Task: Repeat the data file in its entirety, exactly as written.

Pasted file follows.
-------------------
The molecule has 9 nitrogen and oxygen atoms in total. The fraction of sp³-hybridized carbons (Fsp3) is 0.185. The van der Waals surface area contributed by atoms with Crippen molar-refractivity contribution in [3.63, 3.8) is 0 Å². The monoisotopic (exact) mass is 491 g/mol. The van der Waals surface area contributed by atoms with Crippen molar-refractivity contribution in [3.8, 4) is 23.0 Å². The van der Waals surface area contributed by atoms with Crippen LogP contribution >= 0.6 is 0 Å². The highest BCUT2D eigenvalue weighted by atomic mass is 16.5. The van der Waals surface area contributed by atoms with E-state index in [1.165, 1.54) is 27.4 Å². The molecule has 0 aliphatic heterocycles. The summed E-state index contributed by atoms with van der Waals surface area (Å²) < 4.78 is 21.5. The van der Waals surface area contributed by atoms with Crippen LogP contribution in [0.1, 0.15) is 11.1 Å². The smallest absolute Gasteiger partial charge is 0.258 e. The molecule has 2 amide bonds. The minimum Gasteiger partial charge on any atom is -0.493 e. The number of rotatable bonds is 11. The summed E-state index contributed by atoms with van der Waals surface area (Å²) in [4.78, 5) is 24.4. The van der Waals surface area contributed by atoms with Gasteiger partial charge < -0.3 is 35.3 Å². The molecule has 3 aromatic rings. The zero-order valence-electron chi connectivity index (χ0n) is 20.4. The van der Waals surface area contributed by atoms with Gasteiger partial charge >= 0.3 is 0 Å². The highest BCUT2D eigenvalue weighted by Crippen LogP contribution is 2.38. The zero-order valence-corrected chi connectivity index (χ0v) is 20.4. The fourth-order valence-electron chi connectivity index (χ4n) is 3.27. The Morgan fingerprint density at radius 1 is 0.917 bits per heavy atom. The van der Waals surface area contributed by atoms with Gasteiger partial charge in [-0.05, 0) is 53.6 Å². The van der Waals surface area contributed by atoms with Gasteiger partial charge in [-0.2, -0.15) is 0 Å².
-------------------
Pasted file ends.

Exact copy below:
The molecule has 9 nitrogen and oxygen atoms in total. The fraction of sp³-hybridized carbons (Fsp3) is 0.185. The van der Waals surface area contributed by atoms with Crippen molar-refractivity contribution in [3.63, 3.8) is 0 Å². The monoisotopic (exact) mass is 491 g/mol. The van der Waals surface area contributed by atoms with Crippen molar-refractivity contribution in [3.8, 4) is 23.0 Å². The van der Waals surface area contributed by atoms with Crippen LogP contribution >= 0.6 is 0 Å². The highest BCUT2D eigenvalue weighted by atomic mass is 16.5. The van der Waals surface area contributed by atoms with E-state index in [1.165, 1.54) is 27.4 Å². The molecule has 0 aliphatic heterocycles. The summed E-state index contributed by atoms with van der Waals surface area (Å²) < 4.78 is 21.5. The van der Waals surface area contributed by atoms with Crippen LogP contribution in [0.1, 0.15) is 11.1 Å². The smallest absolute Gasteiger partial charge is 0.258 e. The molecule has 2 amide bonds. The minimum Gasteiger partial charge on any atom is -0.493 e. The number of rotatable bonds is 11. The summed E-state index contributed by atoms with van der Waals surface area (Å²) in [4.78, 5) is 24.4. The van der Waals surface area contributed by atoms with Gasteiger partial charge < -0.3 is 35.3 Å². The molecule has 3 aromatic rings. The zero-order valence-electron chi connectivity index (χ0n) is 20.4. The van der Waals surface area contributed by atoms with Gasteiger partial charge >= 0.3 is 0 Å². The highest BCUT2D eigenvalue weighted by Crippen LogP contribution is 2.38. The zero-order valence-corrected chi connectivity index (χ0v) is 20.4. The fourth-order valence-electron chi connectivity index (χ4n) is 3.27. The Morgan fingerprint density at radius 1 is 0.917 bits per heavy atom. The van der Waals surface area contributed by atoms with Gasteiger partial charge in [-0.05, 0) is 53.6 Å². The van der Waals surface area contributed by atoms with Gasteiger partial charge in [-0.2, -0.15) is 0 Å².